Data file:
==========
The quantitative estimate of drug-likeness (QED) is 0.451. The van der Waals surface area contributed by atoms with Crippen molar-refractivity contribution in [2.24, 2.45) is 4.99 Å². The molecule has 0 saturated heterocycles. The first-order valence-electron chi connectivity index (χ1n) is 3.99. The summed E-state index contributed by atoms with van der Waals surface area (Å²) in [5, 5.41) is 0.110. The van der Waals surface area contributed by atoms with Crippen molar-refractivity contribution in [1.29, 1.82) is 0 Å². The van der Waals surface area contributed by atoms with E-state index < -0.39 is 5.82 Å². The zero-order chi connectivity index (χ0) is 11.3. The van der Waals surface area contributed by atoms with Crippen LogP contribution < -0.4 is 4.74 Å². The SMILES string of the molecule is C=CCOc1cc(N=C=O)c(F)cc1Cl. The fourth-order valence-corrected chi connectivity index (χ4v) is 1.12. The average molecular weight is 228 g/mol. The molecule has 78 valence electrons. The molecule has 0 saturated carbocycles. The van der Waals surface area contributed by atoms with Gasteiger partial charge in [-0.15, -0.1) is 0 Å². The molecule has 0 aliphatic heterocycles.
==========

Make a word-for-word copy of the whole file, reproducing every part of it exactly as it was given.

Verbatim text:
The quantitative estimate of drug-likeness (QED) is 0.451. The van der Waals surface area contributed by atoms with Crippen molar-refractivity contribution in [2.24, 2.45) is 4.99 Å². The molecule has 0 saturated heterocycles. The first-order valence-electron chi connectivity index (χ1n) is 3.99. The summed E-state index contributed by atoms with van der Waals surface area (Å²) in [5, 5.41) is 0.110. The van der Waals surface area contributed by atoms with Crippen molar-refractivity contribution in [1.29, 1.82) is 0 Å². The van der Waals surface area contributed by atoms with E-state index < -0.39 is 5.82 Å². The zero-order chi connectivity index (χ0) is 11.3. The van der Waals surface area contributed by atoms with Crippen LogP contribution < -0.4 is 4.74 Å². The SMILES string of the molecule is C=CCOc1cc(N=C=O)c(F)cc1Cl. The fourth-order valence-corrected chi connectivity index (χ4v) is 1.12. The average molecular weight is 228 g/mol. The molecule has 78 valence electrons. The molecule has 0 saturated carbocycles. The van der Waals surface area contributed by atoms with Gasteiger partial charge in [-0.15, -0.1) is 0 Å². The molecule has 0 aliphatic heterocycles.